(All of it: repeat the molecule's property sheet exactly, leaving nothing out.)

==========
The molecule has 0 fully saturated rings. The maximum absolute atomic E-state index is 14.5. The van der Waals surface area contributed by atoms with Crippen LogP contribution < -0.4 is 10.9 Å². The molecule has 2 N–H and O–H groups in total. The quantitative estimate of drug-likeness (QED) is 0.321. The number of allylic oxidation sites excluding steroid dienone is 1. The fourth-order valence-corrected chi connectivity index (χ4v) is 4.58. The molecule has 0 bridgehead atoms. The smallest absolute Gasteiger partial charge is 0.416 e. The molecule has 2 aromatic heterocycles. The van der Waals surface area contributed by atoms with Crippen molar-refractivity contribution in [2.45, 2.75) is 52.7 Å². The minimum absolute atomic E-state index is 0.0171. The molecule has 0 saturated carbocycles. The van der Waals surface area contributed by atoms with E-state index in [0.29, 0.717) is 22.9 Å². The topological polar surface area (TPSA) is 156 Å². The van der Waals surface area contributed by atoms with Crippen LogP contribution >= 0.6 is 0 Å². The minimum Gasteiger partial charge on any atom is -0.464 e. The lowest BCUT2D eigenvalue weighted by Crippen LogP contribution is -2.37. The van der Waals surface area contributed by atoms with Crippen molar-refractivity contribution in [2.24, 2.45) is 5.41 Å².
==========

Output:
The molecule has 0 fully saturated rings. The maximum absolute atomic E-state index is 14.5. The van der Waals surface area contributed by atoms with Crippen LogP contribution < -0.4 is 10.9 Å². The molecule has 2 N–H and O–H groups in total. The quantitative estimate of drug-likeness (QED) is 0.321. The number of allylic oxidation sites excluding steroid dienone is 1. The fourth-order valence-corrected chi connectivity index (χ4v) is 4.58. The molecule has 0 bridgehead atoms. The smallest absolute Gasteiger partial charge is 0.416 e. The molecule has 2 aromatic heterocycles. The van der Waals surface area contributed by atoms with Crippen molar-refractivity contribution in [2.45, 2.75) is 52.7 Å². The minimum absolute atomic E-state index is 0.0171. The molecule has 0 saturated carbocycles. The van der Waals surface area contributed by atoms with E-state index in [0.29, 0.717) is 22.9 Å². The topological polar surface area (TPSA) is 156 Å². The van der Waals surface area contributed by atoms with Crippen LogP contribution >= 0.6 is 0 Å². The minimum Gasteiger partial charge on any atom is -0.464 e. The lowest BCUT2D eigenvalue weighted by Crippen LogP contribution is -2.37. The van der Waals surface area contributed by atoms with Crippen molar-refractivity contribution in [2.24, 2.45) is 5.41 Å².